Former Texans LB DeMeco Ryans Suing Texans, NFL for 2014 Leg Injury

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Up until Week 3 of the 2015 NFL season, the playing surface at NRG Stadium was made up of dozens of natural grass pallets, all pieced together every game day like a gigantic puzzle. The system was, at best, clunky, and, at worst, completely unsafe, and while it's finally gone, the old grass surface is most certainly not forgotten. 

We were reminded, once again, late last week of the treacherous terrain that NFL players were forced to navigate on game days for more than a dozen years when former Houston Texans and Philadelphia Eagles linebacker DeMeco Ryans filed a lawsuit against a number of parties over a season-ending, non-contact Achilles tendon injury that he suffered as an Eagle in a game against the Texans on November 2, 2014. Ryans did return from the injury in 2015, and played in 14 games for the Eagles, but was significantly less effective. He was released in February 2016, and went unsigned as a free agent.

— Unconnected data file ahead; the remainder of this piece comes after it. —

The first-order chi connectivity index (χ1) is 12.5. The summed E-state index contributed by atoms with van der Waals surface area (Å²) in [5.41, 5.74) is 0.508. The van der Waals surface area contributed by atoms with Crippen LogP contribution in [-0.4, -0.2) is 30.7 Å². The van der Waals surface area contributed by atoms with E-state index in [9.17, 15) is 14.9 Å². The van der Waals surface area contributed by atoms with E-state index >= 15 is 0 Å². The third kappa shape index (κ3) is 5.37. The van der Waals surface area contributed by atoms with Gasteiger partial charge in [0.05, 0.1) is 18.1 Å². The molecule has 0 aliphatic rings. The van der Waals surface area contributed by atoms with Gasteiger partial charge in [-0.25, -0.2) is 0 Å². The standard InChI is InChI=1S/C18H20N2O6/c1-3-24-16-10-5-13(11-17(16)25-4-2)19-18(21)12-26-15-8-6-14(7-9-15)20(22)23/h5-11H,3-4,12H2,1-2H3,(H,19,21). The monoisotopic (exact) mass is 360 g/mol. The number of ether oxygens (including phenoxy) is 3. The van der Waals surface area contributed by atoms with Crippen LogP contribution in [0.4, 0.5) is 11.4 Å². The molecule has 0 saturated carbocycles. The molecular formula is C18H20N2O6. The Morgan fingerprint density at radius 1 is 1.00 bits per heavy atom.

The lawsuit, which is seeking more than $10 million in damages, names the Texans and the NFL as defendants, along with Harris County Convention Sports Corporation, SMG (the company that manages NRG Stadium), and StrathAyr Turf Systems (the creator of the pallet system on which Ryans was injured). The lawsuit states that, because of the playing surface at NRG Stadium on November 2, 2014, Ryans suffered a torn Achilles tendon that "prematurely ended his noteworthy NFL career." It also states that, without the injury, Ryans would have "in reasonable probability, remained in the league for another five years."